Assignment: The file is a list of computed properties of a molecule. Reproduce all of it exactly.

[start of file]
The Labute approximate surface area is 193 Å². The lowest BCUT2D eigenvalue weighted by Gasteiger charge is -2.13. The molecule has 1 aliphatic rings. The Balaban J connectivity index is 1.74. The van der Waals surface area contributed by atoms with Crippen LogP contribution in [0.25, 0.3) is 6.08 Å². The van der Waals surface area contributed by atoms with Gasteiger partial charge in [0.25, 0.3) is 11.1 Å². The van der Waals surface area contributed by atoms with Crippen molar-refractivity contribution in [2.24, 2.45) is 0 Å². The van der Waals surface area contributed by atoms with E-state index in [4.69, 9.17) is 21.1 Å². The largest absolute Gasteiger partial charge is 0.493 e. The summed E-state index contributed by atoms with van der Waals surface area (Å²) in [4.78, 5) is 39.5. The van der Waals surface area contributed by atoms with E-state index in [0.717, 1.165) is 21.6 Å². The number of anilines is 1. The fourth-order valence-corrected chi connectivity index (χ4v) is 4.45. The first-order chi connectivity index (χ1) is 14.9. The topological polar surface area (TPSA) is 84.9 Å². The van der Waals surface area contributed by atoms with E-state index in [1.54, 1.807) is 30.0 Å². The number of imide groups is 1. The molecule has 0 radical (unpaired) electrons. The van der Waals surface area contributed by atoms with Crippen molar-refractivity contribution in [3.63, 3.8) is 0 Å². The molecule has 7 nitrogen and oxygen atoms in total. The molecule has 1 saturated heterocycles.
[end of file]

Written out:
The Labute approximate surface area is 193 Å². The lowest BCUT2D eigenvalue weighted by Gasteiger charge is -2.13. The molecule has 1 aliphatic rings. The Balaban J connectivity index is 1.74. The van der Waals surface area contributed by atoms with Crippen LogP contribution in [0.25, 0.3) is 6.08 Å². The van der Waals surface area contributed by atoms with Gasteiger partial charge in [0.25, 0.3) is 11.1 Å². The van der Waals surface area contributed by atoms with Crippen molar-refractivity contribution in [2.24, 2.45) is 0 Å². The van der Waals surface area contributed by atoms with E-state index in [4.69, 9.17) is 21.1 Å². The largest absolute Gasteiger partial charge is 0.493 e. The summed E-state index contributed by atoms with van der Waals surface area (Å²) in [4.78, 5) is 39.5. The van der Waals surface area contributed by atoms with E-state index in [0.717, 1.165) is 21.6 Å². The number of anilines is 1. The fourth-order valence-corrected chi connectivity index (χ4v) is 4.45. The first-order chi connectivity index (χ1) is 14.9. The topological polar surface area (TPSA) is 84.9 Å². The van der Waals surface area contributed by atoms with E-state index in [1.54, 1.807) is 30.0 Å². The number of imide groups is 1. The molecule has 0 radical (unpaired) electrons. The van der Waals surface area contributed by atoms with Crippen molar-refractivity contribution in [3.63, 3.8) is 0 Å². The molecule has 7 nitrogen and oxygen atoms in total. The molecule has 1 saturated heterocycles.